For our ongoing series, 1:1 with Engineering Leaders, Code Climate and Codecademy for Business spoke to managers and VPs about their career journey, leadership strategies, and advice for the next generation of engineers. Below is an excerpt from our conversation with Brooks Swinnerton, Senior Engineering Manager at Github, who shared the value of hackathons, the importance of getting to know your team members, and the most interesting management advice he’s received. Edited for length and clarity.
For Brooks’s advice for early-career engineers, visit the Codecademy blog.
Tell us about your current role. What are your current responsibilities, and how did you get there?
I’m an Engineering Manager at GitHub, where I work on a team called Ecosystem Events. And what we do is we manage the infrastructure that powers webhooks. Webhooks are kind of the inverse of an API, where an event happens on github.com — like someone opens up an issue or a pull request — and we send an HTTP request out to people that are interested in knowing. And that powers things like various parts of Code Climate, for example.
I’ve been at GitHub for about five years now. I first started out as an individual contributor on our API team. Previously, I worked at a company called General Assembly building out kind of a backend coding platform for our mobile app. And prior to that, I worked at NYU as a Systems Administrator. I’ve been in the tech scene for a little while, though software engineering specifically wasn’t something that I really got started with until I started at General Assembly.
Fast forward about three and a half years through my career at GitHub, and one of my teammates went off and spun off her own team, a one-person team to focus on this area that we now focus on. I found that particular area really interesting and I jumped ship to join her. It became pretty clear shortly after that we needed an Engineering Manager. We needed someone to articulate the problems that we were trying to solve, to the product organization and to leadership. I was given the opportunity to try out engineering management, and here I am.
Let’s start with what made you decide to get into engineering, because that wasn’t where your career started.
The beginning came from hackathons. A while ago, I actually got on a hackathon-on-wheels known as the StartupBus, where you get on this bus with a bunch of people that you don’t know. And the idea is you build a startup on your way to the South by Southwest festival in Texas.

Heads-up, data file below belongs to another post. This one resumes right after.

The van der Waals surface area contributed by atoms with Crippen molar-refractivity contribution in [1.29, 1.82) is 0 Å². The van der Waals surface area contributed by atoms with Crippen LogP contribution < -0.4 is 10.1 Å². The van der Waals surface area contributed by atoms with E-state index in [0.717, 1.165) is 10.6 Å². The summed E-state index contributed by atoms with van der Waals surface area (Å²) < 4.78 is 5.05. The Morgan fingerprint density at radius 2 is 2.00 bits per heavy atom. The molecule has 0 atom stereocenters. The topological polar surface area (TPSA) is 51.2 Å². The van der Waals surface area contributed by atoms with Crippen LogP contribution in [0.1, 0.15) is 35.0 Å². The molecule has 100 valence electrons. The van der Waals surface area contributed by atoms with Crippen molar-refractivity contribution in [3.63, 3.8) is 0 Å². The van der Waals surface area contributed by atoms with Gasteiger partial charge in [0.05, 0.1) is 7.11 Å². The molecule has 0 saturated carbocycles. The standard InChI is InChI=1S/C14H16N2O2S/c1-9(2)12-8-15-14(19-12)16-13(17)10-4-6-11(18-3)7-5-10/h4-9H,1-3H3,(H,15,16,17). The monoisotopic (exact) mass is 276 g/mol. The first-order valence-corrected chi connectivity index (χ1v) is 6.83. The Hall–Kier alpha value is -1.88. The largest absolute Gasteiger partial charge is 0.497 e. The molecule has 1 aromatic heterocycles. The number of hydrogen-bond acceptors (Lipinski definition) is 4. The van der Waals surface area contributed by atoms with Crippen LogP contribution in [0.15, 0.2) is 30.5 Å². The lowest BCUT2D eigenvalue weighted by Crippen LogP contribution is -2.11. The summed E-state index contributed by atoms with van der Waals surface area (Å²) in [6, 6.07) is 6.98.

That my first realization that, “Oh my gosh, coding is really cool.” I had done coding before, but not building web applications or anything like that. We got on a bus and coded our own startup on the way to South by Southwest. And right after that, I took a class at General Assembly known as Intro to Rails, where I learned Ruby on Rails.
I realized that I am very interested in being able to create something from nothing.
Was that bus something you had to apply for?
It was something you had to apply to. I heard about it at the New York Tech Meetup, which was this very big technical Meetup at NYU in Manhattan. I never thought I’d get in because I didn’t have any experience in coding. And met a ton of really valuable people and it was, more than anything, an amazing networking experience.
Hackathons in general are a really fascinating way to meet people.
Let’s jump forward to your next major transition, from IC to manager. Was that a leap you expected to make? Did you know you wanted to be a manager?
Yeah. It was something that I wanted to do early on. There was a sense of autonomy that I was looking for. And thinking back to the role when I started at GitHub as an Engineering Manager, it was largely a gap that I was trying to fill for our particular team. I thought that the most value that I could provide to the company was in this new role of Engineering Manager, rather than writing the code.
People often move into management because they think that it’s the next most logical step in their career progression. But what most folks who make that transition realize is that you’re really starting over. You go from being a software engineer who may or may not be pretty comfortable with like your area of expertise, to a completely different world.